James M. Whitfield's America and Other Poems

  Table of Contents:
Cover Page
"Christmas Hymn"
"Lines on the Death of J. Quincy Adams"
"To Cinque"
"New Year's Hymn"
"To A.H."
"How Long"
"The Arch Apostate"
"The Misanthropist"
"A Hymn"
"Yes! strike again that sounding string"
"To -------"
"Prayer of the Oppressed"
"To S.A.T."
"Delusive Hope"
"To M.E.A."
"A Hymn"
"Ode for the Fourth of July"
"Midnight Musings"
"Ode to Music"
"Stanzas for the First of August"
"The North Star"
(text of all poems)

  Stanzas for the First of August p1
"Stanzas for the First of August"
close-up 1 | 2 | 3

FROM bright West Indies’ sunny seas,
   Comes, borne upon the balmy breeze,
The joyous shout, the gladsome tone,
   Long in those bloody isles unknown;
Bearing across the heaving wave
The song of the unfettered slave.

No charging squadrons shook the ground,
   When freedom here her claims obtained;

Stanzas for the First of August p2 No cannon, with tremendous sound,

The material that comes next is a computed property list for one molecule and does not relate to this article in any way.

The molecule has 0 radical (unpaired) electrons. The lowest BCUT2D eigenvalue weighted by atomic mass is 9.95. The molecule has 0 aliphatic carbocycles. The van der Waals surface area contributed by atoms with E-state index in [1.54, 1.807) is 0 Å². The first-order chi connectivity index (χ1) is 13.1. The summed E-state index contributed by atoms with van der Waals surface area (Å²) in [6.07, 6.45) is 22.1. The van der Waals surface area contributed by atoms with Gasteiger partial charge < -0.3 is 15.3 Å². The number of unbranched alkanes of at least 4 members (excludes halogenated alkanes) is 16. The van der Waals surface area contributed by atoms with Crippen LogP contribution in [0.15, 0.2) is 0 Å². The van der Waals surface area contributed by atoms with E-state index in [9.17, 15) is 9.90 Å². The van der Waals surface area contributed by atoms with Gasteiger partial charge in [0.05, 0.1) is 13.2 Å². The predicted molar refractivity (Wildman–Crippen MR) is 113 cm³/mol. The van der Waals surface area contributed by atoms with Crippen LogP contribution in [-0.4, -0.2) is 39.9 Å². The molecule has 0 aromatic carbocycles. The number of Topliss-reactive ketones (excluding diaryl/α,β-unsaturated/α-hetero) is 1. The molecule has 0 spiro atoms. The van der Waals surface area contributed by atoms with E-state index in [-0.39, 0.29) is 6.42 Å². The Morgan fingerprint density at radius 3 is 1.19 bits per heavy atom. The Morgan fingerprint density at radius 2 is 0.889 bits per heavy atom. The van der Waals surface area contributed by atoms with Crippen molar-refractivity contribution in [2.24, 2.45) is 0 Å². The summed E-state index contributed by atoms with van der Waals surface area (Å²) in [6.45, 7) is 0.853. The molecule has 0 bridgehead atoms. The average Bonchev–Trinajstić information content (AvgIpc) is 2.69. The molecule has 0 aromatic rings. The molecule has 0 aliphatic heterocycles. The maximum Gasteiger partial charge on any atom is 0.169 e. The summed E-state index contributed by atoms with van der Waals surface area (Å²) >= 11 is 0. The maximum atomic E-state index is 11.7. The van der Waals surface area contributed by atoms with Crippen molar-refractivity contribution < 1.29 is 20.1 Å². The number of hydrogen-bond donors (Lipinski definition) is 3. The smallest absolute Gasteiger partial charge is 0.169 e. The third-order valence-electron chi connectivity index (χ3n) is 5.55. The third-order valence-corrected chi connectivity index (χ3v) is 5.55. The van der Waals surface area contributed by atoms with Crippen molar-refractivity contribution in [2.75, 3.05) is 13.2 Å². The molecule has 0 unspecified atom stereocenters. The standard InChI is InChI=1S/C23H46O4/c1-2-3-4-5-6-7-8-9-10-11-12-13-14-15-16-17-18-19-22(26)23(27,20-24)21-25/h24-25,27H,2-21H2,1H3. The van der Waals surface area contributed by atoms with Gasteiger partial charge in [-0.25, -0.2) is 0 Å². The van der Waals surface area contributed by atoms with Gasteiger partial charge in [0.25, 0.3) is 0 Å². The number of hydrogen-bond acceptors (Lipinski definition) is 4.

The noble patriot’s cause maintained:
No furious battle-charger neighed,
No brother fell by brother’s blade.

None of those desperate scenes of strife,
   Which mark the warrior’s proud career,
The awful waste of human life,
   Have ever been enacted here;
But truth and justice spoke from heaven,
And slavery’s galling chain was riven.

'T was moral force which broke the chain,
   That bound eight hundred thousand men;
And when we see it snapped in twain,
   Shall we not join in praises then? ---
And prayers unto Almighty God,
Who smote to earth the tyrant’s rod?

And from those islands of the sea,
   The scenes of blood and crime and wrong,
The glorious anthem of the free,
   Now swells in mighty chorus strong;

  Stanzas for the First of August p3 Telling th’ oppressed, where’er they roam,
Those islands now are freedom’s home.

Introduction Biography Contexts Critical Voices Teaching Approaches Bibliography